Sumit Singhal loves modern architecture. He comes from a family of builders who have built more than 20 projects in the last ten years near Delhi in India. He has recently started writing about the architectural projects that catch his imagination.
Torre BBVA Bancomer in Mexico City by Rogers Stirk Harbour + Partners
July 14th, 2016 by Sumit Singhal
Article source: Rogers Stirk Harbour + Partners
A new urban landmark on the skyline of Mexico City, the tower marks the gateway to the Paseo de la Reforma from Chapultepec Park. The BBVA Bancomer tower is the result of a collaboration between architectural practices Rogers Stirk Harbour + Partners and Legorreta +Legorreta. In bringing together their different architectural languages yet common values, they have created a building that is both contextual and distinctive.
Mexico City is built on an ancient dried lake and is prone to severe earthquakes so an innovative engineering approach was needed to reduce the risk of tremors. A ‘fuse’ was incorporated into each of the externally expressed structural beams. Its design focuses the impact of an earthquake by absorbing the shock to protect the rest of the structure. This structural solution makes the tower uniquely safe for a building of its height.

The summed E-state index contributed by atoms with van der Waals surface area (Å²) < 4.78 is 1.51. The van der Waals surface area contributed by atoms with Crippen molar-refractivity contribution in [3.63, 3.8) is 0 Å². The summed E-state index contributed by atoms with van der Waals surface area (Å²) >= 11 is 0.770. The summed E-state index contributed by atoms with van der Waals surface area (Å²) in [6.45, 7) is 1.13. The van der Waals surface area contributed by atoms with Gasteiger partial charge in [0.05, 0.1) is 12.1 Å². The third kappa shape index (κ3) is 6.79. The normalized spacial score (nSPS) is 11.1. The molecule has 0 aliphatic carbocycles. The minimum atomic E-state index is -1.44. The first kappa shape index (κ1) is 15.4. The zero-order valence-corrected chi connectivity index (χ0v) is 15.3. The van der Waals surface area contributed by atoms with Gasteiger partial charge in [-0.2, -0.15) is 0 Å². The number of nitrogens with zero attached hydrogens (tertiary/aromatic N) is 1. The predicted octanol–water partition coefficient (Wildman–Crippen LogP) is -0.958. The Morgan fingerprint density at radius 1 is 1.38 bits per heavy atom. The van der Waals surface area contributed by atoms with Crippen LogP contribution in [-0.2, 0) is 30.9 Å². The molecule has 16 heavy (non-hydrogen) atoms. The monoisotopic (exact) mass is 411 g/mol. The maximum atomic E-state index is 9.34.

To combat solar gain from Mexico’s strong sunlight, a lattice façade system, (which evokes traditional screens or ‘celosias’) shades the exterior of the building allowing daylight in, and views out.
The building is based on the reinterpretation of traditional office space organisation, offering a variety of new flexible working environments for all users. Sky gardens every nine floors create outdoor space within the tower and provide meeting and break-out areas where people can enjoy spectacular views. Consequently, the architecture promotes a sense of community and interaction between staff.
The 50 storey tower provides approximately 78,800m² of prime office space for BBVA Bancomer and can accommodate approximately 4,500 employees.
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Tags: Mexico City